THE UGLY, THE TASTY, & THE BEAUTIFUL
Close Your Eyes, If Necessary
“A crabby looking, brownish green truncated little spheroid of unsympathetic appearance.” That’s how a British writer of almost 75 years ago described one of my favorite fruits, medlar (Mespilus germanica). True, the fruit is no beauty to some eyes. To me, the fruit has an authentic, old-fashioned, unvarnished look to it, like that of a small, russeted apple whose calyx end (opposite the stem) is flared open.
Medlar is truly an old-fashioned fruit, whose popularity peaked in the Middle Ages. Chaucer mentioned it, indecorously referring to it as “open arse.” Even Shakespeare got his digs in, more discretely call it “open et cetera.”
This past season was a good season for fruits, including medlar. Yesterday, I harvested the crop from the leafless tree. But no, I couldn’t yet sink my teeth into one. Besides its odd appearance, medlar has one more quirk: The fruit needs to be bletted before being eaten. During the bletting process, at cool room temperatures for a couple of weeks, the white, rock-hard interior of the fruit turns to brown mush. A delectable brown mush, much like a very rich applesauce with wine-y overtones.
Past writers have also gotten their digs in mocking the required bletting, as if it was akin to rotting. But banana, avocado, and European pears also require post-harvest softening before they are ready to eat. Admittedly, not softening AND browning, which might look like rot, but actually, with medlar, indicates an increase in sweetness and a decrease in acids and tannins. British wine connoisseur George Saintsbury considered medlar the ideal fruit to accompany wine; D. H. Lawrence considered medlars “wineskins of brown morbidity.”
I like the fruit and look forward to drawing out the season by refrigerating portions to delay bletting.
Now Open Your Eyes
Whether or not the fruit is considered ugly and uncouth, the medlar plant has much to recommend it. It’s the perfect multi-use tree for a small yard.
Where space is limited, no need to choose between whether to plant an ornamental or a fruit tree, because medlar is both. The elbowed contortions of the branches, more evident now that the plant has dropped its leaves, lend an air of rusticity. Come spring, white blossoms, each a couple of inches across and every bit as showy as a wild rose, unfold after the plant has pushed out a few inches of growth. A whorl of dark green leaves behind each flower contrasts and frames the blossom.
Each of those blossoms will generally morph into a fruit. No additional tree is needed for pollination — another plus for small yards.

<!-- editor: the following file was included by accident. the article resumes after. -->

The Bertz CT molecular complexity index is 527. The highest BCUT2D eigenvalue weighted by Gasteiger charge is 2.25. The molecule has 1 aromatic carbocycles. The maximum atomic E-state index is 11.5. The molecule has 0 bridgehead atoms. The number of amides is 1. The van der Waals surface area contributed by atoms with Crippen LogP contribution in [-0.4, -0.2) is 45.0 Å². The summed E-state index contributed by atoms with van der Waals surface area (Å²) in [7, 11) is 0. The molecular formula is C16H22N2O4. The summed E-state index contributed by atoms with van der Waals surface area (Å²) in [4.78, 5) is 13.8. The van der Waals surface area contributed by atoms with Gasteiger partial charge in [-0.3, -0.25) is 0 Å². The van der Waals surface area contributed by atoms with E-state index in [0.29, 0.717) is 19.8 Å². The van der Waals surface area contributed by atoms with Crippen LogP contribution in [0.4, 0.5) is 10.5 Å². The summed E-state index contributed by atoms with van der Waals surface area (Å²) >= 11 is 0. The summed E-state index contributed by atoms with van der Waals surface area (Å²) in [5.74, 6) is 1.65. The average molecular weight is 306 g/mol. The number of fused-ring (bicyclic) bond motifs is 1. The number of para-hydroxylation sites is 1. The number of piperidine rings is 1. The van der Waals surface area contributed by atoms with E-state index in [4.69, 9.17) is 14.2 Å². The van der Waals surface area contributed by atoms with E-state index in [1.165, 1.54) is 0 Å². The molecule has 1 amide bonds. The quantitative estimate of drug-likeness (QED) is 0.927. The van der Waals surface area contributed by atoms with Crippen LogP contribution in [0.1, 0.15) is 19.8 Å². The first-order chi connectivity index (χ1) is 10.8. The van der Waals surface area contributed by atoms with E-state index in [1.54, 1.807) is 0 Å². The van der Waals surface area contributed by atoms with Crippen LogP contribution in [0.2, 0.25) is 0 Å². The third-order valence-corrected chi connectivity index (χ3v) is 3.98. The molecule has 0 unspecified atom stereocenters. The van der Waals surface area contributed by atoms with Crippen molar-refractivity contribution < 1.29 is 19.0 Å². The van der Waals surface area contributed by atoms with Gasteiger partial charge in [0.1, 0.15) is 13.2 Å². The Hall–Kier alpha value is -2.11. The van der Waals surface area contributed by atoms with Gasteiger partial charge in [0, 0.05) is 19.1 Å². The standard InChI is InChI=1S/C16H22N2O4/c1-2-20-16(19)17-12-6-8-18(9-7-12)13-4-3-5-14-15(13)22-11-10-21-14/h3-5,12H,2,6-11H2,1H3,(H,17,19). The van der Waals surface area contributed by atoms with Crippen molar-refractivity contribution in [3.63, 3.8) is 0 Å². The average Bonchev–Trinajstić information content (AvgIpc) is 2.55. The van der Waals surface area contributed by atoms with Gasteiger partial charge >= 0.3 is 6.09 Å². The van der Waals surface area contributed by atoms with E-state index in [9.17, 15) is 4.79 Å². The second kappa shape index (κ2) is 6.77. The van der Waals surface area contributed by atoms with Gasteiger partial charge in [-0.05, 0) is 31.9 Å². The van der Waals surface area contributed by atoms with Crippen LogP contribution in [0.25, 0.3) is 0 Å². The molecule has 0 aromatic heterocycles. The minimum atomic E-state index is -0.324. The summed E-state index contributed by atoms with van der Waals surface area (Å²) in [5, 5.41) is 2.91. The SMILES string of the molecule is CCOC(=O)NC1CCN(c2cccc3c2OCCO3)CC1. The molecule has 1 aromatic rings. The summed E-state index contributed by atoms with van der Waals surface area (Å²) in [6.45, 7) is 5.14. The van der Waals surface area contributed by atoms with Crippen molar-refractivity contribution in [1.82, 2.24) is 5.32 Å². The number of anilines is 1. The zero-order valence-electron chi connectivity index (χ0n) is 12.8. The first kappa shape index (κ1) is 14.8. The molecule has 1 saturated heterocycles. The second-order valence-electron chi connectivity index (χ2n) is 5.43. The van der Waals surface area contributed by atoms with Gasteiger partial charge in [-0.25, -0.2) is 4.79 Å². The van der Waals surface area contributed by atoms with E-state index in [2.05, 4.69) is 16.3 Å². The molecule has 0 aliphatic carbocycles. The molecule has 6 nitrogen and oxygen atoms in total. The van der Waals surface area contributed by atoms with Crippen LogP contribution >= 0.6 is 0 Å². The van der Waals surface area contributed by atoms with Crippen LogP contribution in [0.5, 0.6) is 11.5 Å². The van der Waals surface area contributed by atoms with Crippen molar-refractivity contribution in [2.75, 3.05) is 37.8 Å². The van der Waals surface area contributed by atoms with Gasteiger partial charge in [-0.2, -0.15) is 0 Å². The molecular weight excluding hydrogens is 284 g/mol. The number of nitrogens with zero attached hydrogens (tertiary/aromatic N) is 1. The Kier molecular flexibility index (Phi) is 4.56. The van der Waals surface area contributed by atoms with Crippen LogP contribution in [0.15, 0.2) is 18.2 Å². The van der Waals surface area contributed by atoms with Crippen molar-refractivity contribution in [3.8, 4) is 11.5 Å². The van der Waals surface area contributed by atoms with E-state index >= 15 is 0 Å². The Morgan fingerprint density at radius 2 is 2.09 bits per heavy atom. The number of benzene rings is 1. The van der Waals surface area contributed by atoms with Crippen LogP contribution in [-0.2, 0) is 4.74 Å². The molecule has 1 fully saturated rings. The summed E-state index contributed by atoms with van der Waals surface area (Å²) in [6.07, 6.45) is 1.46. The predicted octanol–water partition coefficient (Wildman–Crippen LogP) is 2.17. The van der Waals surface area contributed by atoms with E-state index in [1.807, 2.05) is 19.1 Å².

And this is a small tree, so fits well into a small yard. My tree, in rich soil and over ten years old, is only about eight feet high and wide.
(For more on the history, cultivation, and varieties of medlar, see the chapter on this fruit in my book Uncommon Fruits for Every Garden).
More Eye Candy
As I walked back to my medlar tree, harvest basket in hand, other fruit plants, my blueberry bushes, caught my attention, these solely for their beauty. Blueberries offer some kind of “eye candy” in every season, with sprays of urn-shaped, white flowers in spring and slightly bluish, green leaves that look spry all season long.
Autumn is blueberry’s showiest season, when the leaves usually come alive with a crimson color that rivals that of burning bush, a shrub grown solely for its autumn show. This month, the blueberry bushes look finer than they ever have, with some of each bush sporting golden yellow leaves, some orange leaves, and some crimson leaves.
I’m going to attribute this year’s blueberry spectacular to the weather. Leaves’ crimson color is due to anthocyanins, which need sugars to develop. Warm, sunny days foster photosynthesis and sugar production but the relatively warm night’s of this season burn up those sugars. Carotenoids are responsible for the oranges and yellows of leaves. They’re always present, and my theory is that, with warm nights, less anthocyanin was present to mask them.
Even after leaf drop, blueberries have something to offer, visually, when cold weather turns the stems red (perhaps less this year because of less anthocyanins?). This winter, I’ll enjoy whatever the plants have to offer, along with last season’s berries, now in the freezer.